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England….Rare coin found in Kent sold at auction for £240,000…..only 16 were made…


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A rare coin discovered by a widow from Kent while searching a chest of drawers belonging to her late husband has been sold for £240,000 at auction.

The commemorative coin was made from Spanish gold seized from 18th Century treasure ships and only 16 were believed to have been created.

It was sold privately, at double the estimated price, by Gorringes auctioneers in Lewes, East Sussex.

The woman, of Tunbridge Wells, said she did not know why her husband had it.

Auctioneer Clifford Lansbury said there had been a lot of interest in the coin from dealers around the world, and it had sold for a record price.

“The highest record for that coin being sold in recent years is about £150,000,” he said.

Categories: Lost Treasure | Tags: , , , , , , , , | 2 Comments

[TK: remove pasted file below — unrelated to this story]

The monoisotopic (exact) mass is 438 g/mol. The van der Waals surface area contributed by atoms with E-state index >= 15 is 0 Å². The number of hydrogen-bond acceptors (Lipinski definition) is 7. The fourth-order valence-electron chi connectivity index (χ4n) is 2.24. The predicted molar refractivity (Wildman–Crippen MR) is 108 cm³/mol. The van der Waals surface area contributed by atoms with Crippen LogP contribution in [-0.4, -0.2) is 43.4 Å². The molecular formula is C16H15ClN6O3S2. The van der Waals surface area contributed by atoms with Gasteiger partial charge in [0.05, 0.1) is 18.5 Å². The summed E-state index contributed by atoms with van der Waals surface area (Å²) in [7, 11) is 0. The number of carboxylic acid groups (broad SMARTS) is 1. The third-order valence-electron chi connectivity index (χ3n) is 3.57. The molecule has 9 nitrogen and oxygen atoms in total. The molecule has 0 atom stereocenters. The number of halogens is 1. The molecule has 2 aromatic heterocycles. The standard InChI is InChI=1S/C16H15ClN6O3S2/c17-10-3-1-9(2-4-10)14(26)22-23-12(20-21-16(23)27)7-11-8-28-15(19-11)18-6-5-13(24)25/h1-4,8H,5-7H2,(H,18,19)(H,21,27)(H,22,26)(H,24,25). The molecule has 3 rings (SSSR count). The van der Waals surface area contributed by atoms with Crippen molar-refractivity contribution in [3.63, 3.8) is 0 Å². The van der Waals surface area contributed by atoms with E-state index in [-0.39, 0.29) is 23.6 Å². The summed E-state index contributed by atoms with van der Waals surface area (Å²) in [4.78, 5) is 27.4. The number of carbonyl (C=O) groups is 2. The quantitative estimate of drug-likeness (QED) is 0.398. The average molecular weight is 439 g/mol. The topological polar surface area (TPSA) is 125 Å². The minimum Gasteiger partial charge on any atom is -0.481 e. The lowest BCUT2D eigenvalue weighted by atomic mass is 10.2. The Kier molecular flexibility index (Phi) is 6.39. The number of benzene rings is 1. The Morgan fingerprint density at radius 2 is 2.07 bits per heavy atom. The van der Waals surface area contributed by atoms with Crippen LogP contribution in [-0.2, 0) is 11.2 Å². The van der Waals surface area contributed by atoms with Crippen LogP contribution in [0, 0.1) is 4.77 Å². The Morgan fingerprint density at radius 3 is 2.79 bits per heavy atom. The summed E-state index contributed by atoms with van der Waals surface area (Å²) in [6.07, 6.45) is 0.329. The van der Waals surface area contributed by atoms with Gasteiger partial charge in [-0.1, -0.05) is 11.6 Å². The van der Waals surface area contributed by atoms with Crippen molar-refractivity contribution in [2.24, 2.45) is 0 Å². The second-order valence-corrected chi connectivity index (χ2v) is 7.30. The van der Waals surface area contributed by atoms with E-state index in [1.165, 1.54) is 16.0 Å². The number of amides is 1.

Precious Metals Market Update……


December 3, 2012 – Precious metals are flat this morning as the markets look to recover from last week’s price correction. All eyes continue to be on the debate in Washington DC surrounding the “fiscal cliff.”

Gold is trading near $1,715, and silver is up slightly at $33.71. Platinum is down slightly at $1,603 while palladium is flat at $686.
BEWARE….scammers are working the phones hot and heavy selling “rare” coins for investment…many of these coins are over priced and are NOT investment material.
The American Gold Eagle is the ONLY reliable gold coin to purchase…buy through a local dealer, not over the phone or on a web page.

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Judge Says 10 Rare Gold Coins Worth $80 Million Belong to Uncle Sam